One of Northern Ireland's smallest towns has officially twinned with Gaza City, after months of political argument.
The chairman of Moyle District Council attended a ceremony in the Palestinian city on Monday night.
Moyle, in County Antrim, has a population of 15,000 and is home to the world-famous Giant's Causeway. Councillors have been discussing the possibility of twinning for more than a year, and finally passed a motion last month.
Councillor Padraig McShane arrived in Gaza on Wednesday last week to embark on an eight-day visit. He met Hamas officials and visited medical facilities and schools before attending the ceremony. A Moyle Peace Park will reportedly be built in Gaza as part of the agreement.
Cllr McShane had initially proposed the twinning after taking part in a mission to deliver medical aid to the Palestinian city as a supporter of the Viva Palestina movement.
He held the casting vote last month when seven nationalist councillors voted in favour of the twinning, and six unionist councillors and one independent rejected it.
The Ulster Unionist councillor, Joan Baird, told colleagues who backed the twinning that it was "a disgrace". She said residents now joked that signs which featured an Irish fiddler, welcoming visitors to Moyle, could be interpreted as showing a man "holding a rocket-launcher".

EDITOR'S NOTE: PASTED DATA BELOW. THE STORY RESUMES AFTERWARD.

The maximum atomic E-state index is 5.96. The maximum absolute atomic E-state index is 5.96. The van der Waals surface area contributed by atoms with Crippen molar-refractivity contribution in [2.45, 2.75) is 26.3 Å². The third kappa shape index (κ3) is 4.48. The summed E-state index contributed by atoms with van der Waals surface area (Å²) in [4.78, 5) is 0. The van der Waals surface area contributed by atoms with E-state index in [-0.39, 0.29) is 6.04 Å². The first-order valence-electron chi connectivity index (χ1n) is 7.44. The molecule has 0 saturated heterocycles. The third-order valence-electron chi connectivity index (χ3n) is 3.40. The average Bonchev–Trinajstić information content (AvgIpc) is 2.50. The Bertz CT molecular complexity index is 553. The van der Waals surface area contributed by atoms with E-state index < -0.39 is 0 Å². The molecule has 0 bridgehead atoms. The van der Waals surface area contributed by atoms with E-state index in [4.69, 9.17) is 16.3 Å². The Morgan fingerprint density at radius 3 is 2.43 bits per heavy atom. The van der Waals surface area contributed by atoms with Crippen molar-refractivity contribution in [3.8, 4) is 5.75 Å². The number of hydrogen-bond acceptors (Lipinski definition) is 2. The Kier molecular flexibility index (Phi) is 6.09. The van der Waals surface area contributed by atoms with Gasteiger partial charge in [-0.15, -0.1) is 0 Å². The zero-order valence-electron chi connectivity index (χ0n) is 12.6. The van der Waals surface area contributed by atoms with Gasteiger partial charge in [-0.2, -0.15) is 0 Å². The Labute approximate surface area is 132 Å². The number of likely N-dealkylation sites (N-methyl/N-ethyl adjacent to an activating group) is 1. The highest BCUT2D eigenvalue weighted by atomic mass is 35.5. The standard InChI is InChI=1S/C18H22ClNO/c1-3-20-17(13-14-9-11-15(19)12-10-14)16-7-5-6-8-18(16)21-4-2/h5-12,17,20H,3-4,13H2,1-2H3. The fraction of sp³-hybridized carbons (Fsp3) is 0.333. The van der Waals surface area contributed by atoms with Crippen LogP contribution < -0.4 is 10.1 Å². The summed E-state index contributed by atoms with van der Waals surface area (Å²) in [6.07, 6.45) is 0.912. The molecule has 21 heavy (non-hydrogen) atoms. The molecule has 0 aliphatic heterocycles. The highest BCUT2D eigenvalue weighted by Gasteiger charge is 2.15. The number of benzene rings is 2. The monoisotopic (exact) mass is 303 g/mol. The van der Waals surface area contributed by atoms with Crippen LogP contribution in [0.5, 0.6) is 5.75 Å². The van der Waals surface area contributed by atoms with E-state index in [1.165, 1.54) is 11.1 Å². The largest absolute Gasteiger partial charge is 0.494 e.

The "overt political move" would damage tourism in the area and act as a "millstone around our necks", she said.
Cllr Baird failed in an attempt to overturn the decision during a follow-up meeting last week.
Councillors spent hundreds of pounds seeking legal advice while arguing over the implications for local residents. They were advised by the council's chief executive that the government had offered no definitive answer on the legal position.
Northern Ireland Assembly member David McIlveen, of the Democratic Unionist Party, said he supported colleagues who had asked the Northern Ireland Equality Commission to investigate the twinning.